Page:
49. It’s true-none of us knows what he’d do in a dire situation like that. I hope, however, that if I thought I was going to die anyway, I’d at least take a run at the guy.

    Derb’s other, nuttier pronouncements aside, I cannot comprehend the mindset of any man who would not agree with this statement.

  50. Let me guess, Jennifer, when your insurance ran out or your parents got tired of paying, you were magically “cured”?

    Pretty much. I don’t know why everybody keeps whining about how hard it is to find a cure for cancer, when all you have to do is say “Hey, sicky! Your insurance has run out!”

    Parents don’t pay good money, even to psycho-whores, because the child is reading unfeminine books.

    And parents always have their children’s best interests at heart, too. That’s why, if you ever have the urge to read about topics like child abuse, you have to go to the science-fiction section of your local bookstore.

  51. RC Dean

    what you said last. I actually pray that if I am ever in this situ, I will try to disarm the murderer, and if that fails, I will put my own body between the SOB and the stupid cowering liberals who will later talk about how mentally unhealthy the killer was.

  52. of course, I admit that I am not man enough to do so.

  53. wow! OK Jennifer. If you think good parenting is sci-fi, then I really don’t know how to respond. It has always been common in my life.

  54. If you think good parenting is sci-fi, then I really don’t know how to respond.

    I’m guessing your response will be consistent either with that of a troll, or someone with abysmally poor reading comprehension.

  55. Asymptomatic.

    An example: Chlamydia trachomatis.

    This bacteria does not cause any symptoms in 3/4ths of those infected with it. If it never leads to any of the negative outcomes that can be associated with it (pelvic inflammatory disease, chronic pelvic pain, ectopic pregnancy, sterility), then is the infection without the negative outcome a disease?

    It is usually consider one because chlamydia trachomatis is very contagious and when passed on to others, has a good chance (1/4) of leading to those negative outcomes.

    Should those who are infected with Chlamydia trachomatis be forced to undergo the simple treatment to lower the risk for others? Even though they may never experience any negative outcomes themselves?

    The issue Kellerman brings up is similar in many ways.

  56. NLLH- Let’s take a look at your premises. You assume, fist off, that Jennifer’s parents must have been rational and had a legitimate basis for concern. Since you don’t know her parents, I can only presume that your supposition is that all parents are rational and act only when there is a legitimate basis of concern. That strikes me as untenable at best. Do I need to draw your attention to the countless examples of parents acting stupidly that one can find with about 2 seconds of research? If that doesn’t work, allow me to point out that parents are humans. Humans are fallible. Therefore, parents are fallible.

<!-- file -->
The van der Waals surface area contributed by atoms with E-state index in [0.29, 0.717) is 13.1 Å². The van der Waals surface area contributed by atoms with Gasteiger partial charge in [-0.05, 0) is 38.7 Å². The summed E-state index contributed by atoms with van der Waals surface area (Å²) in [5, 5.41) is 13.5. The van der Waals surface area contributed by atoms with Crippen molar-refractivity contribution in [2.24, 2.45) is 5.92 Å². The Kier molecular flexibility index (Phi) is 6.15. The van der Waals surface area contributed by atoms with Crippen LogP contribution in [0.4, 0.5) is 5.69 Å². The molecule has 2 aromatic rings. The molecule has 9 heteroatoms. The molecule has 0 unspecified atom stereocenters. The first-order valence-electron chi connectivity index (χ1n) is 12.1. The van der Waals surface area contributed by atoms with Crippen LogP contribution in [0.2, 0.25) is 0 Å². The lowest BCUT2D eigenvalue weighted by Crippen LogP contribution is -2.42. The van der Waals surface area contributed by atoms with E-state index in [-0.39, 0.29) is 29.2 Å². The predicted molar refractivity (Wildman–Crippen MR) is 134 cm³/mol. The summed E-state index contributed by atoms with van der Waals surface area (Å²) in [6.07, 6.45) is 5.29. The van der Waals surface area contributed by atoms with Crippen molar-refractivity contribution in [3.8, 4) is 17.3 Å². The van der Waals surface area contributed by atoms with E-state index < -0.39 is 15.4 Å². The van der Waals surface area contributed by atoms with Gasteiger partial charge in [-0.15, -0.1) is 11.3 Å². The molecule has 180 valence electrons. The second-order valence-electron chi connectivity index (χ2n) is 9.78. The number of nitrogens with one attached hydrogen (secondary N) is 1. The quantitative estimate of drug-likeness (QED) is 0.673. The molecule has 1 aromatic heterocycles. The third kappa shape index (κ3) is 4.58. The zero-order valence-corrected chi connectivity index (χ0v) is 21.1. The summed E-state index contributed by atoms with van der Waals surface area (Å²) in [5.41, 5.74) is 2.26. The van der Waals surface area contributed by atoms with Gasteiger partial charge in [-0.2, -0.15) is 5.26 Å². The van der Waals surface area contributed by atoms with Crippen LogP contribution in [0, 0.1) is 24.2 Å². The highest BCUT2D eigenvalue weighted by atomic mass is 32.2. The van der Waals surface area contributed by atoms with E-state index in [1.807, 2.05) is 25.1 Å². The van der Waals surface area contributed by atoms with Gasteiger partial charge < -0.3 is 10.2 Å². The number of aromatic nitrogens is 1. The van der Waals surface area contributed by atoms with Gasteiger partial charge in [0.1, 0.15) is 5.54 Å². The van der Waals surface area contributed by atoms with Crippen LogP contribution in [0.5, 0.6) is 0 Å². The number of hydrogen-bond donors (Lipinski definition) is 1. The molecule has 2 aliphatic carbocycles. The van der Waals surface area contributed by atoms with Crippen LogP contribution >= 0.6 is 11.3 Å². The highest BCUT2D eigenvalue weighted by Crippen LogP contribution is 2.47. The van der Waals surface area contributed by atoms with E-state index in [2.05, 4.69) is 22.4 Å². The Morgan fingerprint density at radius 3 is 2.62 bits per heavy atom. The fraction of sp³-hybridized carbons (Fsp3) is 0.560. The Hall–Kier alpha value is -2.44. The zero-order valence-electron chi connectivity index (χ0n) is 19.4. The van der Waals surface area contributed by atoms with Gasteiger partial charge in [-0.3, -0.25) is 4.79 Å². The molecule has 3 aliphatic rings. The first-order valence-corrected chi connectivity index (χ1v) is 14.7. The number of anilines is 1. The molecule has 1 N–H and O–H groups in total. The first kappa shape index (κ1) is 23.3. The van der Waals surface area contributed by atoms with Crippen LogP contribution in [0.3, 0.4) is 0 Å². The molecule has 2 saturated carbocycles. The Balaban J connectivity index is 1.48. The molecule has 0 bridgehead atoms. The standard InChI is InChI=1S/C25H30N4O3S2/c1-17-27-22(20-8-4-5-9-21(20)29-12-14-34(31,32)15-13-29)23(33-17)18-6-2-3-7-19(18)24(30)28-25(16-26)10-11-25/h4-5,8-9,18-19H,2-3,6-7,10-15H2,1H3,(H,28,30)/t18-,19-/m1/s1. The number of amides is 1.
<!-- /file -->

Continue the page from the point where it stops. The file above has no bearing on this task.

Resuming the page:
You also seem to assume that Jennifer’s assessment of the shrink as a whore is wrong. Again, since you don’t know this shrink, I can only presume that you find the idea of a shrink being a whore preposterous on its face. And that only works if you think that no shrinks are whores. Again, that premise is just untenable. Do some research here.
    Or just think more carefully. Jennifer hasn’t given us enough info to say yes or no definitively, but given that it’s plausible for a parent to be nuts and a shrink to be a whore, and given that Jennifer seems like a reasonably normal and highly intelligent woman, I put it in the “provisionally accepted” category.

  57. mllh, I mean.

  58. I guess I’m a troll then. Although I admit my reading comprehension is probably horrific.

    I’ve yet to encounter any parent who pays money solely because of unfeminine reading. There has always, in my limited experience, been something else involved.

  59. mllh:
    I’ve yet to encounter any parent who pays money solely because of unfeminine reading. There has always, in my limited experience, been something else involved.

    This is known as the inductive fallacy. An example: every cat I’ve ever seen is gray. Therefore, all cats are gray.

  60. “Jennifer seems like a reasonably normal and highly intelligent woman, I put it in the “provisionally accepted” category.”

    Shenanigans.

    ;^)

    Just kidding.

    Jennifer.
    Did the psych ever diagnosis you with a condition?

    It sounds like your treatment falls into the “voluntary” category. The coercive agents being your parents rather than the state or the psych. Psych provided a service to your parents in line with Szasz’s view of the profession.

  61. Cho wasn’t having a bad week; he was having a bad life. Anyone who thinks locking an asocial autistic up for a few months so people can play mind games with him is going to change his outlook on life for the better is an utter fool.

    I’ll bet Cho heard a lot of “Mmm” and was old enough

    to know that a non-committal “Mmm” was psychtalk for “what a bunch of bullshit.”

    Rather than scapegoating the psychs for not locking Cho up, maybe we should be scapegoating them for pushing him over the edge.

  62. #6

    I do not know Jennifer. I am just making observations based on my own life experience, which is, I might add, extensive.

    I just do not accept her premise as stated. As a rule, parents do not call in pychiatrists for “unfeminine” texts. I am not the only one here who has expressed interest in what those texts were.

    And I hold that, unless there were very unusual circumstances in her “Southern” upbringing, the juvenile Jennifer was probably a problem regardless of what she read.